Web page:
It has become clearer to me that the closer we get to God, the more our own sins matter. We become more convicted. Not in a morbid, negative way (oh I feel so guilty! Whatever am I to do?), but more in a totally different sense. It’s an ‘awareness of the majesty and mystery of Grace’ way (oh I feel so grateful! What, Lord, should I do?).

I hope you are aware enough of what Christ did to be grateful. I hope that we sinners can be aware enough to be deeply convicted as well… If you feel like you’ve been pretty good overall, and you are not somehow devastated by the price that has to be paid for your sins, then you probably ought to do a quick position check. You may not be as close to God as you think.

Who Owns the Title?

Of all the righteous Pharisees, Paul said he was the first;
But out of all the sinners, he proclaimed himself the worst!
Now, Paul preached Christ in every town and prison he was in,
But he still felt inadequate because of all his sin.
We all judge sin from time to time–it’s what we see in others;
We even notice faults among our Christian friends and brothers.
Surely Paul’s assessment of his sins was overrated,
And when He called himself the worst, perhaps he over-stated…
Perhaps we’d see Paul differently and understand him clearer
If we felt worst about the sin reflected in our mirror.

To buy my latest book, Real People, Real Christmas: Thirty-one Days Discovering the Hidden Treasures of the Christmas Story, go here: https://www.amazon.com/gp/product/1729034918/ref=oh_aui_detailpage_o00_s00?ie=UTF8&psc=1
For Slaying Giants: Thirty Days with David, go here: https://www.amazon.com/Slaying-Giants-Thirty-Devotions-Ordinary/dp/172568327X/ref=sr_1_1?ie=UTF8&qid=1535814431&sr=8-1&keywords=Slaying+Giants%3A+Thirty+Days+With+David
To buy my book, Beggar’s Bread, go here: https://www.amazon.com/Beggars-Bread-Devotions-Ordinary-Guy/dp/1535457392/ref=sr_1_1?ie=UTF8&qid=1473336800&sr=8-1&keywords=Beggar%27s+Bread
For the Kindle Edition, go here: https://www.amazon.com/Beggars-Bread-Bo-Jackson-ebook/dp/B01K5Z0NLA/ref=sr_1_2?ie=UTF8&qid=1473336800&sr=8-2&keywords=Beggar%27s+Bread

Doing Good: The Best Way to Silence all of Your Critics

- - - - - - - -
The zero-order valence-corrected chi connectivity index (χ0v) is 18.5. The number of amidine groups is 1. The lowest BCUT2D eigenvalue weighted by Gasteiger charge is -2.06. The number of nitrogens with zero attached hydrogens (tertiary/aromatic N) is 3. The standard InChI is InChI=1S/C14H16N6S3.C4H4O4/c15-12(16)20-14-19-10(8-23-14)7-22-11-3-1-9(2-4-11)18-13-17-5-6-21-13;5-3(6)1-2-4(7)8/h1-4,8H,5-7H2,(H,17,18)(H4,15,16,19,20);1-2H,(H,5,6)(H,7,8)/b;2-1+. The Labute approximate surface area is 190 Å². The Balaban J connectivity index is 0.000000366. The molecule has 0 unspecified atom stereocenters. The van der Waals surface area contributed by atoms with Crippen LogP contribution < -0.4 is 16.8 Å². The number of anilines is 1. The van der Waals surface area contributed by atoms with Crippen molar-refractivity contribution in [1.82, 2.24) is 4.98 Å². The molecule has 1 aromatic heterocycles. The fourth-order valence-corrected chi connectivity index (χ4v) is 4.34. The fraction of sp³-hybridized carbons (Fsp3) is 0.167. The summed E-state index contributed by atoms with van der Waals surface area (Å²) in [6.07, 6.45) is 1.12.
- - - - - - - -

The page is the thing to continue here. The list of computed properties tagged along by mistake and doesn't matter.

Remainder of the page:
A Surprisingly Simple Definition of God’s Will

“For this is the will of God, that by doing good * you may put to silence the ignorance of foolish men” (I Peter 2:15, NKJV) I think sometimes that Christianity is losing the debate out there… Our world seems to be changing around us, and when Christians try to stand for conservative values and sensible morality, they are dismissed as oppressive or old-fashioned, held up to ridicule, and even arrested.

Opposites Don’t Attract

Our culture believes that killing a fetus is ok, that it is reasonable to change genders, and that authority should be challenged. Truth is subjective, innuendo is reported as fact, and the resulting confusion creates a nation filled with polar opposites. Social media is filled with debates where it is obvious that one side will not convince the other, and harsh words fly back and forth without affecting anyone who holds the opposing point of view (Except perhaps to make them more angry and more entrenched in their unreasonable position.)

Dialog has ceased in favor of diatribe; interaction has deteriorated into insults and invective. Personal attacks seem to be common whether the subject is abortion, gay marriage, politics, or race. Ironically, Christians are cast as haters when they follow the Messiah who taught about love. Maybe you’ve been drawn into a Facebook or Twitter argument, and were surprised at the passion and hatred that was thrown your way. Did it change your mind about anything? Probably not.

Debates Aren’t Working Anymore